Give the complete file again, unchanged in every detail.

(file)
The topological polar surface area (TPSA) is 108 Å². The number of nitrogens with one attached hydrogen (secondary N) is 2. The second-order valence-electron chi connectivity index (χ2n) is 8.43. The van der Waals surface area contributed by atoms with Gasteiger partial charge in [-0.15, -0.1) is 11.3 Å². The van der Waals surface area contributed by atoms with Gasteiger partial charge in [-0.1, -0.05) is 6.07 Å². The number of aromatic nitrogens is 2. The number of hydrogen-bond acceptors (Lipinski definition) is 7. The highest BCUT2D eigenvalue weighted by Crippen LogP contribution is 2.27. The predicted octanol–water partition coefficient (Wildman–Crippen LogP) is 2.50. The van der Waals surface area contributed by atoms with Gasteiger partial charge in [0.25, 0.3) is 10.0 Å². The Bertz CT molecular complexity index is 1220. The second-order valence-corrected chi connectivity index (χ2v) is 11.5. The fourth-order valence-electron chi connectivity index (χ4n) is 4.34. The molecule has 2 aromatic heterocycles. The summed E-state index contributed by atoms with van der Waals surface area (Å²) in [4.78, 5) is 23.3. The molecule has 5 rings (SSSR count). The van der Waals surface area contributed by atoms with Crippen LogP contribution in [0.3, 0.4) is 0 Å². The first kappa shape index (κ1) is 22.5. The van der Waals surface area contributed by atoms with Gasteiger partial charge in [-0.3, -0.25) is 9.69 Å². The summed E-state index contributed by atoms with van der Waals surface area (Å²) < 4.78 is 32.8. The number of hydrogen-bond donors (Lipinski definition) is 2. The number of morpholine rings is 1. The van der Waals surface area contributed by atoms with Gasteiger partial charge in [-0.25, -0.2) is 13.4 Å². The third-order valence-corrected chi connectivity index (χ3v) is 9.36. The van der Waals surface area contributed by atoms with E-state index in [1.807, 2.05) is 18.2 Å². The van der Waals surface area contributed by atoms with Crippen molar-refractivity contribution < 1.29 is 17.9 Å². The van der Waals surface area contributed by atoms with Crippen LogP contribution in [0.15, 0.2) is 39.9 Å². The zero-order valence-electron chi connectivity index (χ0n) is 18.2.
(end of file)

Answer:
The topological polar surface area (TPSA) is 108 Å². The number of nitrogens with one attached hydrogen (secondary N) is 2. The second-order valence-electron chi connectivity index (χ2n) is 8.43. The van der Waals surface area contributed by atoms with Gasteiger partial charge in [-0.15, -0.1) is 11.3 Å². The van der Waals surface area contributed by atoms with Gasteiger partial charge in [-0.1, -0.05) is 6.07 Å². The number of aromatic nitrogens is 2. The number of hydrogen-bond acceptors (Lipinski definition) is 7. The highest BCUT2D eigenvalue weighted by Crippen LogP contribution is 2.27. The predicted octanol–water partition coefficient (Wildman–Crippen LogP) is 2.50. The van der Waals surface area contributed by atoms with Gasteiger partial charge in [0.25, 0.3) is 10.0 Å². The Bertz CT molecular complexity index is 1220. The second-order valence-corrected chi connectivity index (χ2v) is 11.5. The fourth-order valence-electron chi connectivity index (χ4n) is 4.34. The molecule has 2 aromatic heterocycles. The summed E-state index contributed by atoms with van der Waals surface area (Å²) in [4.78, 5) is 23.3. The molecule has 5 rings (SSSR count). The van der Waals surface area contributed by atoms with Crippen LogP contribution in [0.3, 0.4) is 0 Å². The first kappa shape index (κ1) is 22.5. The van der Waals surface area contributed by atoms with Gasteiger partial charge in [-0.3, -0.25) is 9.69 Å². The summed E-state index contributed by atoms with van der Waals surface area (Å²) < 4.78 is 32.8. The number of hydrogen-bond donors (Lipinski definition) is 2. The number of morpholine rings is 1. The van der Waals surface area contributed by atoms with Gasteiger partial charge in [-0.25, -0.2) is 13.4 Å². The third-order valence-corrected chi connectivity index (χ3v) is 9.36. The van der Waals surface area contributed by atoms with E-state index in [1.807, 2.05) is 18.2 Å². The van der Waals surface area contributed by atoms with Crippen molar-refractivity contribution < 1.29 is 17.9 Å². The van der Waals surface area contributed by atoms with Crippen LogP contribution in [0.15, 0.2) is 39.9 Å². The zero-order valence-electron chi connectivity index (χ0n) is 18.2.